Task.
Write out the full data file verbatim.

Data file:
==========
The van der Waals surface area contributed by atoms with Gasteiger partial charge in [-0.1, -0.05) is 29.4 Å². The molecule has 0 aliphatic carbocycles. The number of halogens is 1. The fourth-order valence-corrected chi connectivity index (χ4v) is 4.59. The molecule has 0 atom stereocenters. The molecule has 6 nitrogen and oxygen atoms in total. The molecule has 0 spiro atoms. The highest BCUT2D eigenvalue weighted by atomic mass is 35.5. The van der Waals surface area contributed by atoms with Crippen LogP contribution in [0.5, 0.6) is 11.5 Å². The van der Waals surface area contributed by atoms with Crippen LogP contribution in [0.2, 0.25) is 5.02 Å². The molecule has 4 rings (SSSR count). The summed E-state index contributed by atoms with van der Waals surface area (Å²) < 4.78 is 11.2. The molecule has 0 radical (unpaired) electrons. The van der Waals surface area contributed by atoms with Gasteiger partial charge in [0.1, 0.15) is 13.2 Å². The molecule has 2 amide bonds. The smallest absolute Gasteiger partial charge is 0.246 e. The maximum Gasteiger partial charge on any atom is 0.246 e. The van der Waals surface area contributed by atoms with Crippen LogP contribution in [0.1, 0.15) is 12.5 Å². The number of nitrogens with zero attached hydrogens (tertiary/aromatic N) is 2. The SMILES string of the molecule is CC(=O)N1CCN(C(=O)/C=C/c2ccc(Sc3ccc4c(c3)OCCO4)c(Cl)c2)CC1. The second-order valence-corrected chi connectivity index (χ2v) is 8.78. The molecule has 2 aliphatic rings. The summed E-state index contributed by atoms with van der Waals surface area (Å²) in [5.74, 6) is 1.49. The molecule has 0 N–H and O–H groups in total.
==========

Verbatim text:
The van der Waals surface area contributed by atoms with Gasteiger partial charge in [-0.1, -0.05) is 29.4 Å². The molecule has 0 aliphatic carbocycles. The number of halogens is 1. The fourth-order valence-corrected chi connectivity index (χ4v) is 4.59. The molecule has 0 atom stereocenters. The molecule has 6 nitrogen and oxygen atoms in total. The molecule has 0 spiro atoms. The highest BCUT2D eigenvalue weighted by atomic mass is 35.5. The van der Waals surface area contributed by atoms with Crippen LogP contribution in [0.5, 0.6) is 11.5 Å². The van der Waals surface area contributed by atoms with Crippen LogP contribution in [0.2, 0.25) is 5.02 Å². The molecule has 4 rings (SSSR count). The summed E-state index contributed by atoms with van der Waals surface area (Å²) < 4.78 is 11.2. The molecule has 0 radical (unpaired) electrons. The van der Waals surface area contributed by atoms with Gasteiger partial charge in [0.1, 0.15) is 13.2 Å². The molecule has 2 amide bonds. The smallest absolute Gasteiger partial charge is 0.246 e. The maximum Gasteiger partial charge on any atom is 0.246 e. The van der Waals surface area contributed by atoms with Crippen LogP contribution in [0.1, 0.15) is 12.5 Å². The number of nitrogens with zero attached hydrogens (tertiary/aromatic N) is 2. The SMILES string of the molecule is CC(=O)N1CCN(C(=O)/C=C/c2ccc(Sc3ccc4c(c3)OCCO4)c(Cl)c2)CC1. The second-order valence-corrected chi connectivity index (χ2v) is 8.78. The molecule has 2 aliphatic rings. The summed E-state index contributed by atoms with van der Waals surface area (Å²) in [5.74, 6) is 1.49. The molecule has 0 N–H and O–H groups in total.